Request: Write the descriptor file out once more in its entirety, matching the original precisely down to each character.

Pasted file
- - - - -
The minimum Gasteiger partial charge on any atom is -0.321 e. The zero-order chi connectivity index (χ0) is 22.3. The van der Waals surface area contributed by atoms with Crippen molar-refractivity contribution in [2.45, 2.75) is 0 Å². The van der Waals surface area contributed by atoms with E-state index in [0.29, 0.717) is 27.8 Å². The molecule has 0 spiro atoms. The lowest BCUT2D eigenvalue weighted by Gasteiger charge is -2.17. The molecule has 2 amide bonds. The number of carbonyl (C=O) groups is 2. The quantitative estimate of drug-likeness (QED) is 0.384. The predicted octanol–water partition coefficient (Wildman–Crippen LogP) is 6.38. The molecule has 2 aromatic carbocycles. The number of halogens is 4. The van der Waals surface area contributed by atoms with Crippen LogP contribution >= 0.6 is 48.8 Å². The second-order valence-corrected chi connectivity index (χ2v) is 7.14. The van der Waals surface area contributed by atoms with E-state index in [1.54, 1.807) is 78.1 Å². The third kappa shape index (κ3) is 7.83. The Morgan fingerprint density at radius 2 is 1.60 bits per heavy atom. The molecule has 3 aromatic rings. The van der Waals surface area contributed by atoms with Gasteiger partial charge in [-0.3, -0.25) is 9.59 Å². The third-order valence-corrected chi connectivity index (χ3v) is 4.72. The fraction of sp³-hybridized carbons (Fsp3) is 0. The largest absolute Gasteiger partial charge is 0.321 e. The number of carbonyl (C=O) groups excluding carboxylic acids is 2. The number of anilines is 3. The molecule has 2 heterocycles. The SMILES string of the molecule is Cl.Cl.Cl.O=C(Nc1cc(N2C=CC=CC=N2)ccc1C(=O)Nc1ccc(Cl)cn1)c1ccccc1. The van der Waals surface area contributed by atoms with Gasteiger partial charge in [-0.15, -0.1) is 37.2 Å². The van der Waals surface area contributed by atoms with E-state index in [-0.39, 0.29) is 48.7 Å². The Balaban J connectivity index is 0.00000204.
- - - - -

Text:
The minimum Gasteiger partial charge on any atom is -0.321 e. The zero-order chi connectivity index (χ0) is 22.3. The van der Waals surface area contributed by atoms with Crippen molar-refractivity contribution in [2.45, 2.75) is 0 Å². The van der Waals surface area contributed by atoms with E-state index in [0.29, 0.717) is 27.8 Å². The molecule has 0 spiro atoms. The lowest BCUT2D eigenvalue weighted by Gasteiger charge is -2.17. The molecule has 2 amide bonds. The number of carbonyl (C=O) groups is 2. The quantitative estimate of drug-likeness (QED) is 0.384. The predicted octanol–water partition coefficient (Wildman–Crippen LogP) is 6.38. The molecule has 2 aromatic carbocycles. The number of halogens is 4. The van der Waals surface area contributed by atoms with Crippen LogP contribution >= 0.6 is 48.8 Å². The second-order valence-corrected chi connectivity index (χ2v) is 7.14. The van der Waals surface area contributed by atoms with E-state index in [1.54, 1.807) is 78.1 Å². The third kappa shape index (κ3) is 7.83. The Morgan fingerprint density at radius 2 is 1.60 bits per heavy atom. The molecule has 3 aromatic rings. The van der Waals surface area contributed by atoms with Gasteiger partial charge in [-0.3, -0.25) is 9.59 Å². The third-order valence-corrected chi connectivity index (χ3v) is 4.72. The fraction of sp³-hybridized carbons (Fsp3) is 0. The largest absolute Gasteiger partial charge is 0.321 e. The number of carbonyl (C=O) groups excluding carboxylic acids is 2. The number of anilines is 3. The molecule has 2 heterocycles. The SMILES string of the molecule is Cl.Cl.Cl.O=C(Nc1cc(N2C=CC=CC=N2)ccc1C(=O)Nc1ccc(Cl)cn1)c1ccccc1. The van der Waals surface area contributed by atoms with Gasteiger partial charge in [-0.15, -0.1) is 37.2 Å². The van der Waals surface area contributed by atoms with E-state index in [-0.39, 0.29) is 48.7 Å². The Balaban J connectivity index is 0.00000204.